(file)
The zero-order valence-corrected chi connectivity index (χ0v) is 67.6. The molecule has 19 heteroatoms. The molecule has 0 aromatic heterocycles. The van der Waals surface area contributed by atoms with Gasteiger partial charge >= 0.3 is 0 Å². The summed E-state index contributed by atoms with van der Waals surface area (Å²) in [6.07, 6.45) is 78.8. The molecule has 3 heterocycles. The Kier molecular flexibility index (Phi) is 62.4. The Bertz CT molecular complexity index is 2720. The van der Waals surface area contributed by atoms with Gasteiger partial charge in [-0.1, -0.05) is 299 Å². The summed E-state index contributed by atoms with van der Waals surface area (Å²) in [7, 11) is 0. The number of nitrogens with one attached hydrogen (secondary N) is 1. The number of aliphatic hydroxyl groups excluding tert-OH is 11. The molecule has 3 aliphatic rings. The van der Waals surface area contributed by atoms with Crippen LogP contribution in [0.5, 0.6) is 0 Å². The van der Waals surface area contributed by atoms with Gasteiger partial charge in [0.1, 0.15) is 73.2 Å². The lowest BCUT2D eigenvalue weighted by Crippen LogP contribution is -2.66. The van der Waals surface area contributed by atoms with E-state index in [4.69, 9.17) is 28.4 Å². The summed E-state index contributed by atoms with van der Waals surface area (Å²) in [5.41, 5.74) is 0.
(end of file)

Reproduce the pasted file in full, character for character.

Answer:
The zero-order valence-corrected chi connectivity index (χ0v) is 67.6. The molecule has 19 heteroatoms. The molecule has 0 aromatic heterocycles. The van der Waals surface area contributed by atoms with Gasteiger partial charge >= 0.3 is 0 Å². The summed E-state index contributed by atoms with van der Waals surface area (Å²) in [6.07, 6.45) is 78.8. The molecule has 3 heterocycles. The Kier molecular flexibility index (Phi) is 62.4. The Bertz CT molecular complexity index is 2720. The van der Waals surface area contributed by atoms with Gasteiger partial charge in [-0.1, -0.05) is 299 Å². The summed E-state index contributed by atoms with van der Waals surface area (Å²) in [7, 11) is 0. The number of nitrogens with one attached hydrogen (secondary N) is 1. The number of aliphatic hydroxyl groups excluding tert-OH is 11. The molecule has 3 aliphatic rings. The van der Waals surface area contributed by atoms with Crippen LogP contribution in [0.5, 0.6) is 0 Å². The van der Waals surface area contributed by atoms with Gasteiger partial charge in [0.1, 0.15) is 73.2 Å². The lowest BCUT2D eigenvalue weighted by Crippen LogP contribution is -2.66. The van der Waals surface area contributed by atoms with E-state index in [4.69, 9.17) is 28.4 Å². The summed E-state index contributed by atoms with van der Waals surface area (Å²) in [5.41, 5.74) is 0.